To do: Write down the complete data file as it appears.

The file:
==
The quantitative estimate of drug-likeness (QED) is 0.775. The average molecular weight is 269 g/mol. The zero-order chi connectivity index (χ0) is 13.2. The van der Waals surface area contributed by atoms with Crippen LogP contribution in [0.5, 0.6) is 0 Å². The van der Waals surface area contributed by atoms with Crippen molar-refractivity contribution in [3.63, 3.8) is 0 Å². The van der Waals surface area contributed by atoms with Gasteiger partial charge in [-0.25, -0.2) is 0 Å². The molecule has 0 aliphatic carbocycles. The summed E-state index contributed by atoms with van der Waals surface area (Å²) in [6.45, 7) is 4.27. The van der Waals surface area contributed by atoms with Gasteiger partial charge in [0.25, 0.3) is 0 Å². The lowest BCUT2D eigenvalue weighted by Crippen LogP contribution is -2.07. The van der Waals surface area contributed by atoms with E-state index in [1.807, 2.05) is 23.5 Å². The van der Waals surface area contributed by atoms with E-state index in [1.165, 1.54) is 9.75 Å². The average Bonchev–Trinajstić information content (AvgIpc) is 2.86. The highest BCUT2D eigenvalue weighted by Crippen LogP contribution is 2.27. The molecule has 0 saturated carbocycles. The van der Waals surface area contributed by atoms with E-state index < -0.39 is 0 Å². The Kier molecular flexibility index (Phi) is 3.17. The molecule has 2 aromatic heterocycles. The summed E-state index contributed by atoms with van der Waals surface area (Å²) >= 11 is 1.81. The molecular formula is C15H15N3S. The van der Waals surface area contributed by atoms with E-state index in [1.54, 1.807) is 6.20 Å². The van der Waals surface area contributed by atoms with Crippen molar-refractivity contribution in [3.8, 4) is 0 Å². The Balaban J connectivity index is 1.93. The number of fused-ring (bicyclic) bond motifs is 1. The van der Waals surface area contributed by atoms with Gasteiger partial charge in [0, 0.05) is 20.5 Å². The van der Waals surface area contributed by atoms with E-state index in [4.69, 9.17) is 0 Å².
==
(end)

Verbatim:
The quantitative estimate of drug-likeness (QED) is 0.775. The average molecular weight is 269 g/mol. The zero-order chi connectivity index (χ0) is 13.2. The van der Waals surface area contributed by atoms with Crippen LogP contribution in [0.5, 0.6) is 0 Å². The van der Waals surface area contributed by atoms with Crippen molar-refractivity contribution in [3.63, 3.8) is 0 Å². The van der Waals surface area contributed by atoms with Gasteiger partial charge in [-0.25, -0.2) is 0 Å². The molecule has 0 aliphatic carbocycles. The summed E-state index contributed by atoms with van der Waals surface area (Å²) in [6.45, 7) is 4.27. The van der Waals surface area contributed by atoms with Gasteiger partial charge in [0.25, 0.3) is 0 Å². The lowest BCUT2D eigenvalue weighted by Crippen LogP contribution is -2.07. The van der Waals surface area contributed by atoms with E-state index in [1.807, 2.05) is 23.5 Å². The van der Waals surface area contributed by atoms with E-state index in [1.165, 1.54) is 9.75 Å². The average Bonchev–Trinajstić information content (AvgIpc) is 2.86. The highest BCUT2D eigenvalue weighted by Crippen LogP contribution is 2.27. The molecule has 0 saturated carbocycles. The van der Waals surface area contributed by atoms with E-state index < -0.39 is 0 Å². The Kier molecular flexibility index (Phi) is 3.17. The molecule has 2 aromatic heterocycles. The summed E-state index contributed by atoms with van der Waals surface area (Å²) >= 11 is 1.81. The molecular formula is C15H15N3S. The van der Waals surface area contributed by atoms with E-state index in [1.54, 1.807) is 6.20 Å². The van der Waals surface area contributed by atoms with Crippen molar-refractivity contribution in [3.8, 4) is 0 Å². The Balaban J connectivity index is 1.93. The number of fused-ring (bicyclic) bond motifs is 1. The van der Waals surface area contributed by atoms with Gasteiger partial charge in [0, 0.05) is 20.5 Å². The van der Waals surface area contributed by atoms with E-state index in [4.69, 9.17) is 0 Å².